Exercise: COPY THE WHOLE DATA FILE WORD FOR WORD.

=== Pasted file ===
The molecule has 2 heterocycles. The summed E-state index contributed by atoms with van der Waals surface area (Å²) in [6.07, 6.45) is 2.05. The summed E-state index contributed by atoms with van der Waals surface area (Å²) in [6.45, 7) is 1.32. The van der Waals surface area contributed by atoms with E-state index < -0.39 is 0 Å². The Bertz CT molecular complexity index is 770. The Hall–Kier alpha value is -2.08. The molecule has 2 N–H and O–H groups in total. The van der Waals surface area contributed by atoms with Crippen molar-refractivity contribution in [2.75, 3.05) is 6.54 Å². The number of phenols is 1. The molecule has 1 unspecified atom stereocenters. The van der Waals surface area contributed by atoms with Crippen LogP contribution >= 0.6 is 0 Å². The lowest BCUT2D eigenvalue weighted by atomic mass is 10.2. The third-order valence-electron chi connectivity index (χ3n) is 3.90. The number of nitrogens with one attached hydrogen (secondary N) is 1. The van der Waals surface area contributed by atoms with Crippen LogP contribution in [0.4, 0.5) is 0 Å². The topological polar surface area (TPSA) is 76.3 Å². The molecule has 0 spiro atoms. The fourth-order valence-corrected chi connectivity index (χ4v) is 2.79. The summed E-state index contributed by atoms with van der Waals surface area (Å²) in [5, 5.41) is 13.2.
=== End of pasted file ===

The molecule has 2 heterocycles. The summed E-state index contributed by atoms with van der Waals surface area (Å²) in [6.07, 6.45) is 2.05. The summed E-state index contributed by atoms with van der Waals surface area (Å²) in [6.45, 7) is 1.32. The van der Waals surface area contributed by atoms with E-state index < -0.39 is 0 Å². The Bertz CT molecular complexity index is 770. The Hall–Kier alpha value is -2.08. The molecule has 2 N–H and O–H groups in total. The van der Waals surface area contributed by atoms with Crippen molar-refractivity contribution in [2.75, 3.05) is 6.54 Å². The number of phenols is 1. The molecule has 1 unspecified atom stereocenters. The van der Waals surface area contributed by atoms with Crippen LogP contribution >= 0.6 is 0 Å². The lowest BCUT2D eigenvalue weighted by atomic mass is 10.2. The third-order valence-electron chi connectivity index (χ3n) is 3.90. The number of nitrogens with one attached hydrogen (secondary N) is 1. The van der Waals surface area contributed by atoms with Crippen LogP contribution in [0.4, 0.5) is 0 Å². The topological polar surface area (TPSA) is 76.3 Å². The molecule has 0 spiro atoms. The fourth-order valence-corrected chi connectivity index (χ4v) is 2.79. The summed E-state index contributed by atoms with van der Waals surface area (Å²) in [5, 5.41) is 13.2.